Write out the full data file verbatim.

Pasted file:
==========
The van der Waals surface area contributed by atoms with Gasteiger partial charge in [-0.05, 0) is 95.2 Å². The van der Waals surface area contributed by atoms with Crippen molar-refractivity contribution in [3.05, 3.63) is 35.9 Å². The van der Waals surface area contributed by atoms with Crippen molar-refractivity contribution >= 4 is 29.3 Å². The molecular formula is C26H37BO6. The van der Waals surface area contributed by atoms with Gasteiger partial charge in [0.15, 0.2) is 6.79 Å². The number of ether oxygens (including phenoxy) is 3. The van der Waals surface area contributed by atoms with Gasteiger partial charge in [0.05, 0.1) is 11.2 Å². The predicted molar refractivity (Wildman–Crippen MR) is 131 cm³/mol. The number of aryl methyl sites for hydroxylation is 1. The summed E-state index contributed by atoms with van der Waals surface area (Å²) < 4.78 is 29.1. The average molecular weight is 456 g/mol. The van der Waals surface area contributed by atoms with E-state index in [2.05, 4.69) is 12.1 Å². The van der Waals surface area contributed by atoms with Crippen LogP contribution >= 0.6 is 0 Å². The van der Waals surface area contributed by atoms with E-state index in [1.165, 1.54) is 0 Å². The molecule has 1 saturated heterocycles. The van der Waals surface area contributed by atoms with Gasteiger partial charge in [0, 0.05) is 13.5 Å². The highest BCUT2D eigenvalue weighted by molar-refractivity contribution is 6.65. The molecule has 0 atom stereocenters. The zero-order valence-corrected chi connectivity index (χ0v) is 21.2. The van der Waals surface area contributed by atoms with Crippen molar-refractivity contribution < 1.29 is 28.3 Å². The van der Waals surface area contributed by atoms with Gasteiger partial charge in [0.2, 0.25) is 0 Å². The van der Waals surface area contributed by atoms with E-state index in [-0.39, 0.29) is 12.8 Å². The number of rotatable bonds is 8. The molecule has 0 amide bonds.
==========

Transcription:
The van der Waals surface area contributed by atoms with Gasteiger partial charge in [-0.05, 0) is 95.2 Å². The van der Waals surface area contributed by atoms with Crippen molar-refractivity contribution in [3.05, 3.63) is 35.9 Å². The van der Waals surface area contributed by atoms with Crippen molar-refractivity contribution >= 4 is 29.3 Å². The molecular formula is C26H37BO6. The van der Waals surface area contributed by atoms with Gasteiger partial charge in [0.15, 0.2) is 6.79 Å². The number of ether oxygens (including phenoxy) is 3. The van der Waals surface area contributed by atoms with Gasteiger partial charge in [0.05, 0.1) is 11.2 Å². The predicted molar refractivity (Wildman–Crippen MR) is 131 cm³/mol. The number of aryl methyl sites for hydroxylation is 1. The summed E-state index contributed by atoms with van der Waals surface area (Å²) < 4.78 is 29.1. The average molecular weight is 456 g/mol. The van der Waals surface area contributed by atoms with E-state index in [2.05, 4.69) is 12.1 Å². The van der Waals surface area contributed by atoms with Crippen LogP contribution >= 0.6 is 0 Å². The van der Waals surface area contributed by atoms with E-state index in [1.165, 1.54) is 0 Å². The molecule has 1 saturated heterocycles. The van der Waals surface area contributed by atoms with Gasteiger partial charge in [0, 0.05) is 13.5 Å². The highest BCUT2D eigenvalue weighted by molar-refractivity contribution is 6.65. The molecule has 0 atom stereocenters. The zero-order valence-corrected chi connectivity index (χ0v) is 21.2. The van der Waals surface area contributed by atoms with Crippen molar-refractivity contribution < 1.29 is 28.3 Å². The van der Waals surface area contributed by atoms with Gasteiger partial charge in [0.2, 0.25) is 0 Å². The van der Waals surface area contributed by atoms with E-state index in [-0.39, 0.29) is 12.8 Å². The number of rotatable bonds is 8. The molecule has 0 amide bonds.